Pittsburgh Steelers: Best Coaches All-Time

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Pittsburgh Steelers. Mandatory Credit: Kirby Lee-USA TODAY Sports

Bill Cowher: Known as a defensive-minded coach, Bill Cowher was the defensive coordinator for the Kansas City Chiefs leading up to Chuck Noll’s retirement in 1991. Art Rooney Sr. had passed away in 1988, so his son Dan was now in control and brought in Cowher as the new head coach.

Cowher was well aware he had big shoes to fill and had a tough assignment ahead of him. Fans in Steelers Nation and Black and Gold faithful everywhere had become accustomed to winning and taking Lombardi Trophies. Nothing less would be satisfactory.

In his first year as head coach, Bill Cowher did not disappoint. Coming off Chuck Noll’s final season that saw the Steelers finish 7-9, Cowher’s first team ended winning 11 of the 16 games played and winning back the AFC Central Division title but losing in the first round of the divisional playoffs to the Buffalo Bills 24-3.

Cowher and the Steelers would spend the next five seasons landing in the post-season, but not being able to win a Super Bowl. In those five ensuing playoff appearances, there was a wild-card game loss; a conference championship loss twice; another divisional game loss; and the infamous loss to the Dallas Cowboys in Super Bowl XXX following the 1995 season, a game which all Steelers fans will remember as the one that Neil O’Donnell became a big-time goat.

The bottom line was however that Bill Cowher had established himself as a tough, gritty coach with the same attitude he displayed when he was a linebacker in the NFL. Cowher was animated; and often showed frustration and anger; became known as “The Chin” for that feature on his face; and also as the spitter for when he got really heated and was yelling, he would sometimes spew his saliva.

Many will remember the Monday Night Football incident against the Jacksonville Jaguars when the Steelers were attempting a field goal, and it was blocked, the Jags’ Chris Hudson picked up the loose ball and raced down the sidelines towards a game-deciding touchdown. As he passed Bill Cowher, the Steelers head coach made a gesture like he was going to punch Hudson as he streaked by but The Chin held back. Said Cowher at the time, “I could have tackled him. It crossed my mind. But thank God I didn’t.” Some Jaguars fans have never forgiven Cowher for that night.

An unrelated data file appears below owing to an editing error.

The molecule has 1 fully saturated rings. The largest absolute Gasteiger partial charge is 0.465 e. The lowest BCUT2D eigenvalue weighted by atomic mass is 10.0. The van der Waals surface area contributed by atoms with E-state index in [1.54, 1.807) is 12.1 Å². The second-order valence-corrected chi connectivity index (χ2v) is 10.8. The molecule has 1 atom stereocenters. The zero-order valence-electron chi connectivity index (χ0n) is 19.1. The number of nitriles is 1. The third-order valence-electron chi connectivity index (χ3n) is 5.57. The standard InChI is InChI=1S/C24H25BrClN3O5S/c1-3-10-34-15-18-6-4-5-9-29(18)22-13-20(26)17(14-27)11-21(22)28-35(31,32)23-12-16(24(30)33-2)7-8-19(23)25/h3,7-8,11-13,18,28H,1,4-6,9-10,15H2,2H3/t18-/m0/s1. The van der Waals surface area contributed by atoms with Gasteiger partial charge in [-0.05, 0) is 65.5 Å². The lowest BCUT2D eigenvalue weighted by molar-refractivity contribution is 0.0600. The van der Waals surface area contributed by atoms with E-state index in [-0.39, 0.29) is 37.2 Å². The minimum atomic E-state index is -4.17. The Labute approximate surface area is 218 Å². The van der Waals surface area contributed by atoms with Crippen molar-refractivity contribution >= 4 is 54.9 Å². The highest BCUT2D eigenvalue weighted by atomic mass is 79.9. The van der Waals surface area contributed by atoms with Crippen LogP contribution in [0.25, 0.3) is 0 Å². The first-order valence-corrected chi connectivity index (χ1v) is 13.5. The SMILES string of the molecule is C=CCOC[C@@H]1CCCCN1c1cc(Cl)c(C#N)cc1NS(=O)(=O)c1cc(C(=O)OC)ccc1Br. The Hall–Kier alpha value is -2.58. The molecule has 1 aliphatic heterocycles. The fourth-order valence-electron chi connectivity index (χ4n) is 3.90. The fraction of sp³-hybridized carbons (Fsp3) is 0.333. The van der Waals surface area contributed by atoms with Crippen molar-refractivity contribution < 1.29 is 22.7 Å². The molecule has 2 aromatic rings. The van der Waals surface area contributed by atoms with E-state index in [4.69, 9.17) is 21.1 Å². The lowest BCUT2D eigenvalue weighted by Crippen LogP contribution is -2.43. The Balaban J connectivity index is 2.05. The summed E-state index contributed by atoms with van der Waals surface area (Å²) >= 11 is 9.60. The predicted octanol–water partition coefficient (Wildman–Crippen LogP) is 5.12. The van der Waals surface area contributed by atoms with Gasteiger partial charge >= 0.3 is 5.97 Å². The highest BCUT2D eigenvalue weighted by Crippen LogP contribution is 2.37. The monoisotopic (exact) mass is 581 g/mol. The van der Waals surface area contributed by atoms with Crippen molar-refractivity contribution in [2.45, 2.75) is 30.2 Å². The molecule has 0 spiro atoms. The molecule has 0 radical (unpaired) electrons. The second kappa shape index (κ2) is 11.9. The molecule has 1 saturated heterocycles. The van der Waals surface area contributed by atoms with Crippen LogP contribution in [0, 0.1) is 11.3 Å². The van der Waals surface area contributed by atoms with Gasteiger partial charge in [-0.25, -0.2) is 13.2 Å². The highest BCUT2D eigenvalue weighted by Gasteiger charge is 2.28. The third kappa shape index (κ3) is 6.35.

As a player, Bill Cowher, who is also a Pittsburgh native (Crafton), played his college ball at North Carolina State. From there he had to be a walk on in the NFL as he went undrafted in 1979. The Philadelphia Eagles took a chance on him, and Cowher lasted just one season. From 1980 to 1982, Cowher was a Cleveland Brown and then went back to the Eagles from 1983-1984. Mostly serving time as a special teams player, Cowher excelled there.

Perhaps Cowher’s claim to fame was in 1983 when the Eagles were playing the Chicago Bears and ironically, another head coach to be Jeff Fisher was playing wide receiver and returning kicks for the Bears. In that game, Fisher was returning a punt when he encountered Bill Cowher who tackled Fisher so hard, it broke his leg.

Following Super Bowl XXX, Bill Cowher’s Steelers teams would make the playoffs the next two seasons but could not get back to the big dance and then from 1998 until 2001, his teams missed the post-season entirely. From 2001 until he finally hung up his whistle in 2006, the Steelers and Cowher made the playoffs four of the next six seasons.

Cowher finally won his first and only Super Bowl ring and Lombardi Trophy number 40 as the Steelers dumped the Seattle Seahawks in 2005 giving the franchise their fifth Super Bowl title in history and sending Jerome Bettis into retirement as a champion. This year “The Bus” goes into the Pro Football Hall of Fame. As for Cowher, he returned the next season to try to repeat but instead finished 8-8 and called it a day.

While serving as head coach of the Steelers, Bill Cowher put together assistants for his staff that would go on to better and bigger roles. Among the more famous men who coached with the Steelers under Cowher were Dom Capers, Chan Gailey, Jim Haslett, Mike Mularkey, Ken Whisenhunt, Dick LeBeau (now with the Tennessee Titans), Marvin Lewis, and Bruce Arians. All of those coaches became head coaches around the NFL.

Following his retirement, Cowher was in huge demand by several teams to un-retire and be a head coach again, but he opted to go into broadcasting and is one of the most respected analysts on television today. On a personal side, Cowher was married to his wife Kaye who was also a pro basketball player until her untimely death from skin cancer in 2010. Many fans will remember Cowher consoling one of his daughters following the Super Bowl XXX loss to the Dallas Cowboys. With two other daughters as well, all three played college basketball (Meagan, Lauren, Lindsay).

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